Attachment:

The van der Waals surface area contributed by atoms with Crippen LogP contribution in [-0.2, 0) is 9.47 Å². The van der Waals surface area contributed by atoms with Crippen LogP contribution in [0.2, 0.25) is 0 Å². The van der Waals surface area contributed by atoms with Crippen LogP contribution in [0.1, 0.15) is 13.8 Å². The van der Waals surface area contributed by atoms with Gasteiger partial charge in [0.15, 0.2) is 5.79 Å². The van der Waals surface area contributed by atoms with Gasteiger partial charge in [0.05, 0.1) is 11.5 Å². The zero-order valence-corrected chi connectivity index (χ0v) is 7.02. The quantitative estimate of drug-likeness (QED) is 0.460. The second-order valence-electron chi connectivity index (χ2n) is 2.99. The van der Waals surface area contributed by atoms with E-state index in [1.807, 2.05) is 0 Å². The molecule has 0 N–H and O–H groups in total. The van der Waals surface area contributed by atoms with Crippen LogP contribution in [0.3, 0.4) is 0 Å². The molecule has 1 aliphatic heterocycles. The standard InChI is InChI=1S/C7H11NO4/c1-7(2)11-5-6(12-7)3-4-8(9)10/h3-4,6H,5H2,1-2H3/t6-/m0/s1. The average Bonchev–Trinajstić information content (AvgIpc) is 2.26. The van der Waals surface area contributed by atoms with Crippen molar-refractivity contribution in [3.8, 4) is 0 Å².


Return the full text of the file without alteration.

The van der Waals surface area contributed by atoms with Crippen LogP contribution in [-0.2, 0) is 9.47 Å². The van der Waals surface area contributed by atoms with Crippen LogP contribution in [0.2, 0.25) is 0 Å². The van der Waals surface area contributed by atoms with Crippen LogP contribution in [0.1, 0.15) is 13.8 Å². The van der Waals surface area contributed by atoms with Gasteiger partial charge in [0.15, 0.2) is 5.79 Å². The van der Waals surface area contributed by atoms with Gasteiger partial charge in [0.05, 0.1) is 11.5 Å². The zero-order valence-corrected chi connectivity index (χ0v) is 7.02. The quantitative estimate of drug-likeness (QED) is 0.460. The second-order valence-electron chi connectivity index (χ2n) is 2.99. The van der Waals surface area contributed by atoms with E-state index in [1.807, 2.05) is 0 Å². The molecule has 0 N–H and O–H groups in total. The van der Waals surface area contributed by atoms with Crippen LogP contribution in [0.3, 0.4) is 0 Å². The molecule has 1 aliphatic heterocycles. The standard InChI is InChI=1S/C7H11NO4/c1-7(2)11-5-6(12-7)3-4-8(9)10/h3-4,6H,5H2,1-2H3/t6-/m0/s1. The average Bonchev–Trinajstić information content (AvgIpc) is 2.26. The van der Waals surface area contributed by atoms with Crippen molar-refractivity contribution in [3.8, 4) is 0 Å².